Musiktidningen var ett av dessa djärva initiativ utan vilken världen skulle vara mycket fattigare. Initiativtagaren var DESS-medlemmen Torgil Rosenberg och det första numret kom ut 1973. Med hårt arbete och stora personliga uppoffringar lyckade han hålla tidningen gående till 1978 till stor glädje för många svenska musikälskare, webbredaktören inkluderad.
“Musiktidningen kostade mig mitt hus men jag ångrar det inte. Det gav mängder med lärdom och möten med personligheter (André Previn, Nelson Riddle, Sixten Ehrling, André Kostelanetz, Eubie Blake, Earl Hines, Lena Horne m fl)” sade Torgil nyligen när vi intervjuade honom.
I samband med Ellington’s bortgång bad tidningen Ragnvi Gylder att göra en intervju med Alice om hennes samarbete med Duke ackompanjerat med bra bilder. Tack Torkels generositet finns artikeln nu i Ellington-arkivet men kan också läsas direkt via den här länken.
Omslaget var naturligtvis en bild på Ellington tagen av den berömde fotografen Gai Terrell.
More about Grinnell
The “goodie” in January with Ellington’s concert at the Grinnell College January 10, 1957 has been much appreciated. For those, who would like to learn more about this appearance and about the record, we recommend the Villes Ville blog run by Blue Light editor Ian Bradley. In 2014 he published there an article about the event and the LP. It has several photos and one of them is this one (published with the permission of Ian).
The address to the blog article is http://villesville.blogspot.fr/2014/01/grinnell-and-bear-it.html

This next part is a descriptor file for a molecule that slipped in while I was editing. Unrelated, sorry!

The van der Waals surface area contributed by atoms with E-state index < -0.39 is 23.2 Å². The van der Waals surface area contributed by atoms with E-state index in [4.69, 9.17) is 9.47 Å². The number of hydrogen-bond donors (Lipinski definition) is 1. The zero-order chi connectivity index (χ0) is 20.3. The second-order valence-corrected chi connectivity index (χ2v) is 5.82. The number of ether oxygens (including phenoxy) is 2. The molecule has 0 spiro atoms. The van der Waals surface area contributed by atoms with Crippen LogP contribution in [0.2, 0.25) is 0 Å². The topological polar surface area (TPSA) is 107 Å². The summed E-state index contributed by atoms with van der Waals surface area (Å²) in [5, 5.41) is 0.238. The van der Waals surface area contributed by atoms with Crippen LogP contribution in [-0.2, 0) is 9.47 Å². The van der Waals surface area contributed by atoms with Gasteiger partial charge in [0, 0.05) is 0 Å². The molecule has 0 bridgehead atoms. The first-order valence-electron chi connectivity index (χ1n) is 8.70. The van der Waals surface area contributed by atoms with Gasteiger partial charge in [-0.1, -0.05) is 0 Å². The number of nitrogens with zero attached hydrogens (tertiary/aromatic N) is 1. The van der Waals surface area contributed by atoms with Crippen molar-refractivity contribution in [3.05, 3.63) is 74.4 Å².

In 1942, the English jazz journalist and author Max Jones founded together with Albert McCarthy and Charles Fox the English jazz magazine Jazz Music. Its issue no. 8/1943 was focused on Duke Ellington and called Special Ellington Number.
Among the many articles in the issue were two very critical of Ellington’s recent development at the time – some might even call them vicious. One was by Stanley Dance entitled Jazz On And Off The Track and another by Charles Fox called He’s Got It Bad And That Ain’t Good.
Discussing the two articles in the winter issue of Blue Light in 2014, Roger Boyes says that they “reveal that the writers could not engage with Ellington’s new music”.
And this is certainly obvious.
Dance starts his article by saying “Judging from the records we have heard recently the Ellington Orchestra was never worse” and later on he says about Billy Strayhorn that “he will have originality at the expense of beauty. His work is entirely to be deplored.” Fox’ article is less condemning but its title summarizes very well what he has to says.
However, not everybody agreed with in particular Dance. One of them was a young man by the name of Vic L. Belleby – later in life DESUK chairman – and he provided a rebuttal, which was published in the October 1943 issue of Jazz Music.
The three articles were reprinted in Blue Light in 2002 and a further reprint in new typeset were planned for Blue Light 2014/4 together with the summarizing article by Roger Boyes quoted above. However, in the end only Boyes’ article was published.
Ian Bradley, the current editor of Blue Light, has kindly made the refreshed versions of the articles in pdf format available to the website and they are now in the Ellington Archive together with Roger Boyes´2014 article.
It might be true, as Boyes says in his article, that “there are better things to reprint” but the three articles provides an interesting read of clashing views on Ellington at one of his career peaks but also from a historiography point of view.